Google launches Reach Planner for YouTube & video ad forecasting in AdWords

Google has launched Reach Planner, a new planning tool for video campaigns.
Currently in beta, Reach Planner in AdWords is designed to help media planners and advertisers forecast the reach and frequency of video campaigns on YouTube and the video partners on the Google Display Network.
Reach Planner provides unique reach data for all devices, core audiences and video formats for more than 50 countries.
The tool also includes product mix recommendations intended to show which YouTube ad formats will work best together based on inputs of a marketing objective, budget and ad preferences or assets available.
If you have a Google sales rep, you can request access to the beta.
[This article originally appeared on Marketing Land.]
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Google patent on related entities and what it means for SEO

I read a lot of patents, many of which may or may not apply to search engine optimization (SEO) or be used by Google at all.
But that’s not the case with the recently granted Google patent “Related entities.” I believe this patent is being applied and it gives us significant insight into how Google identifies entities and the related entities people are searching for.
Let’s look at some details I think are interesting and get a general understanding of the patent and its intent. Understanding how Google associates entities will help us grasp and use the connections to SEO.
Related entities
Let’s start with understanding related entities, especially in the context of Google patent US 20180046717A1.  
If you search on the phrase “presidents of the united states,” this is what you may see:

The presidents shown are “related entities” and listed because the general phrase “presidents of the united states” was searched on. Different people are shown, but all share a common denominator, being President

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In big win, Apple hires Google AI chief John Giannandrea away from Google

Earlier this week, we reported on personnel changes within Google’s search organization: Ben Gomes will now be in charge of all search, and Jeff Dean is taking on leadership of Google Brain and AI. The changes come as Google SVP of Engineering John Giannandrea moves to Apple to run AI efforts there.
Giannandrea “will run Apple’s machine learning and AI strategy,” according to reports. He will also report directly to the company’s CEO, Tim Cook.
While Google has a “deep bench” in AI, the move is still a loss for Google and a win for Apple. Giannandrea was instrumental in infusing AI into all of Google’s main products, including search. He came originally from Metaweb when Google acquired the company in 2010.
Google’s focus and emphasis on AI is such that at an event last year in San Francisco, CEO Sundar Pichai said, “We’re moving from a mobile-first world to an AI-first world.”
It’s not clear from statements and published reports

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Google local knowledge panel profile images are not loading in search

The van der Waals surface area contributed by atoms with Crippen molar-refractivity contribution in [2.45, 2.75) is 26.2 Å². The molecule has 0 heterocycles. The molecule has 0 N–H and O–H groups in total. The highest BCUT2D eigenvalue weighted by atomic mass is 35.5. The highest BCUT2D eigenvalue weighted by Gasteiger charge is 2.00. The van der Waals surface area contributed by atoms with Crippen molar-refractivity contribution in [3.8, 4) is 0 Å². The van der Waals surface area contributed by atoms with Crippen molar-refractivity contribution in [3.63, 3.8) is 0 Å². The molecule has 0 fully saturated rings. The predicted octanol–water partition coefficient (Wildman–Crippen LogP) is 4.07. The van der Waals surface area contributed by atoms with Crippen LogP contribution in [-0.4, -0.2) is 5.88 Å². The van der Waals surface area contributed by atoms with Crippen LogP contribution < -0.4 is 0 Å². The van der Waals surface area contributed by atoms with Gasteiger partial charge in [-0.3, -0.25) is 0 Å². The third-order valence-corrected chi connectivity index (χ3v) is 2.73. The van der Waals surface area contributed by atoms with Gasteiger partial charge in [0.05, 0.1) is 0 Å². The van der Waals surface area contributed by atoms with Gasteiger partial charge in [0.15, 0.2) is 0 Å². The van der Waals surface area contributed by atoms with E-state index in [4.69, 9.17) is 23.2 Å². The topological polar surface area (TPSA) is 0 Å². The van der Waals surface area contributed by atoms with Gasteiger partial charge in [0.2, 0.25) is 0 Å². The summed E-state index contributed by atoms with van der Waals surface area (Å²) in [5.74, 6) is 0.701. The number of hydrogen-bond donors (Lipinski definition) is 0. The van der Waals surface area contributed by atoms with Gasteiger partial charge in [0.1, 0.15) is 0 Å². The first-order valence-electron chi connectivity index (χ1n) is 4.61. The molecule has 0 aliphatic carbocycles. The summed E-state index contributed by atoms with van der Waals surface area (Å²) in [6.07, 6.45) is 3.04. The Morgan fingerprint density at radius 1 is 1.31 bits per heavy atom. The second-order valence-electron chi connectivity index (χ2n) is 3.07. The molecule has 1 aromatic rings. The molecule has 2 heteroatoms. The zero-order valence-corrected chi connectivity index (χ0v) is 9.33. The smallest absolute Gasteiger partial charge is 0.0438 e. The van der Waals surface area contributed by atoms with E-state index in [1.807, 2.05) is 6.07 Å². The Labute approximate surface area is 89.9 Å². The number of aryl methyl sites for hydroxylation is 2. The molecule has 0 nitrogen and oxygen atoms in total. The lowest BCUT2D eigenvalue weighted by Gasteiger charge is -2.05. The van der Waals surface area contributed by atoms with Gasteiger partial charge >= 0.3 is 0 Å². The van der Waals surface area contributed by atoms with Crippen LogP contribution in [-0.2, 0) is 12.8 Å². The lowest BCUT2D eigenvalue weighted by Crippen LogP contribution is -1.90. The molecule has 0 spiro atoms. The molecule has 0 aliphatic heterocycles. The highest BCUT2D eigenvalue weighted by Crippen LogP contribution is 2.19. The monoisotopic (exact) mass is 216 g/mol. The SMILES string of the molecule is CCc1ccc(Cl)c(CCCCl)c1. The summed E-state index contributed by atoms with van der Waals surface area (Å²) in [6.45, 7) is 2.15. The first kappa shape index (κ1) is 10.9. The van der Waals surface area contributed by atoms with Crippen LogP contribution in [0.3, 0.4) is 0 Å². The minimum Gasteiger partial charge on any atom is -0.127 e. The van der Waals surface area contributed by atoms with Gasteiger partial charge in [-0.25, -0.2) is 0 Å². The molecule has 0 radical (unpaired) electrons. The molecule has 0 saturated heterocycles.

There is an active bug with Google search. It’s not loading the profile images in the local knowledge panel section. If you search for your favorite business and the local knowledge panel shows up in the search results, both desktop or mobile results, the profile images will not load. Instead, you will either see a blank white space or a broken graphic image.
This is a global and widespread issue that has been reported to Google. We assume it will be resolved shortly, but until then, you do not need to panic. Google should fix the issue on its end.
Here are some screen shots I took from both desktop and mobile of some local knowledge panels:

Mike Blumenthal, who is a top contributor volunteer at Google confirmed the company has been notified of the issue:

PSA: Knowledge Panel profile photo and images in GMB are broken today. Google has been alerted https://t.co/MtKFctuwGS
— Mike Blumenthal (@mblumenthal) April 4, 2018

Postscript: This is

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Google’s AMP Project announces new consent component ahead of GDPR compliance deadline

With the deadline for the General Data Protection Regulation (GDPR) fast approaching, Google’s AMP team has announced a component to enable publishers to surface a user consent notification for sites using the mobile-friendly framework.
From the announcement:
The features to be launched include the ability to show choices in user interface notices via “accept” and “reject” semantics, and configuration of AMP element behaviors in response to users’ choices.
The GitHub issue page details the component’s format and configuration options, along with future feature suggestions. As the issues surrounding GDPR consent and compliance are complicated — including acquiring per-usage consent (e.g., publishers need to acquire separate consent for users being tracked for both first-party and third-party purposes) — the project team is encouraging publishers and vendors to participate in the component’s development so that support will be available for as many integrations as possible. They particularly note existing support within AMP for these types of features and state that user consent may need